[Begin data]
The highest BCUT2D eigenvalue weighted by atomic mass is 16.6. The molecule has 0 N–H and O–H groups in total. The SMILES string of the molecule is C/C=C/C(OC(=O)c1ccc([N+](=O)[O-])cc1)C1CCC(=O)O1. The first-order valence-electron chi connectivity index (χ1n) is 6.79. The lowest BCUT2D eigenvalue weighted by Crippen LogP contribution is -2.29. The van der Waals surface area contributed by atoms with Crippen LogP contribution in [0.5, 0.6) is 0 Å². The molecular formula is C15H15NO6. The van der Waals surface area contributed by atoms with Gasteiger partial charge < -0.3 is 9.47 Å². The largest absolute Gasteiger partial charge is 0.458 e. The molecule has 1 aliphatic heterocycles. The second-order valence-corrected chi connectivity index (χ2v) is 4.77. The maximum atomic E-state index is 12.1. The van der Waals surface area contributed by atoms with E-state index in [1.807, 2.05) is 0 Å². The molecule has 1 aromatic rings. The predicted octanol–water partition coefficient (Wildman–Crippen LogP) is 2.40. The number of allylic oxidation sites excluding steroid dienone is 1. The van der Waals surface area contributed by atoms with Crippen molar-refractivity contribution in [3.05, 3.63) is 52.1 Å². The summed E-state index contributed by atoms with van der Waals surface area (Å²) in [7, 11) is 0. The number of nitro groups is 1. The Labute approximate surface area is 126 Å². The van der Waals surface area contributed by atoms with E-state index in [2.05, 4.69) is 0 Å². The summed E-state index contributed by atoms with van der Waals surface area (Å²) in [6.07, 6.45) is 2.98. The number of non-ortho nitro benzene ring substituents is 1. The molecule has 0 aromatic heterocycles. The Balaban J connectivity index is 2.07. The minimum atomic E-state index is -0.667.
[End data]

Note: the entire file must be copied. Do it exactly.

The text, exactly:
The highest BCUT2D eigenvalue weighted by atomic mass is 16.6. The molecule has 0 N–H and O–H groups in total. The SMILES string of the molecule is C/C=C/C(OC(=O)c1ccc([N+](=O)[O-])cc1)C1CCC(=O)O1. The first-order valence-electron chi connectivity index (χ1n) is 6.79. The lowest BCUT2D eigenvalue weighted by Crippen LogP contribution is -2.29. The van der Waals surface area contributed by atoms with Crippen LogP contribution in [0.5, 0.6) is 0 Å². The molecular formula is C15H15NO6. The van der Waals surface area contributed by atoms with Gasteiger partial charge < -0.3 is 9.47 Å². The largest absolute Gasteiger partial charge is 0.458 e. The molecule has 1 aliphatic heterocycles. The second-order valence-corrected chi connectivity index (χ2v) is 4.77. The maximum atomic E-state index is 12.1. The van der Waals surface area contributed by atoms with E-state index in [1.807, 2.05) is 0 Å². The molecule has 1 aromatic rings. The predicted octanol–water partition coefficient (Wildman–Crippen LogP) is 2.40. The number of allylic oxidation sites excluding steroid dienone is 1. The van der Waals surface area contributed by atoms with Crippen molar-refractivity contribution in [3.05, 3.63) is 52.1 Å². The summed E-state index contributed by atoms with van der Waals surface area (Å²) in [7, 11) is 0. The number of nitro groups is 1. The Labute approximate surface area is 126 Å². The van der Waals surface area contributed by atoms with E-state index in [2.05, 4.69) is 0 Å². The summed E-state index contributed by atoms with van der Waals surface area (Å²) in [6.07, 6.45) is 2.98. The number of non-ortho nitro benzene ring substituents is 1. The molecule has 0 aromatic heterocycles. The Balaban J connectivity index is 2.07. The minimum atomic E-state index is -0.667.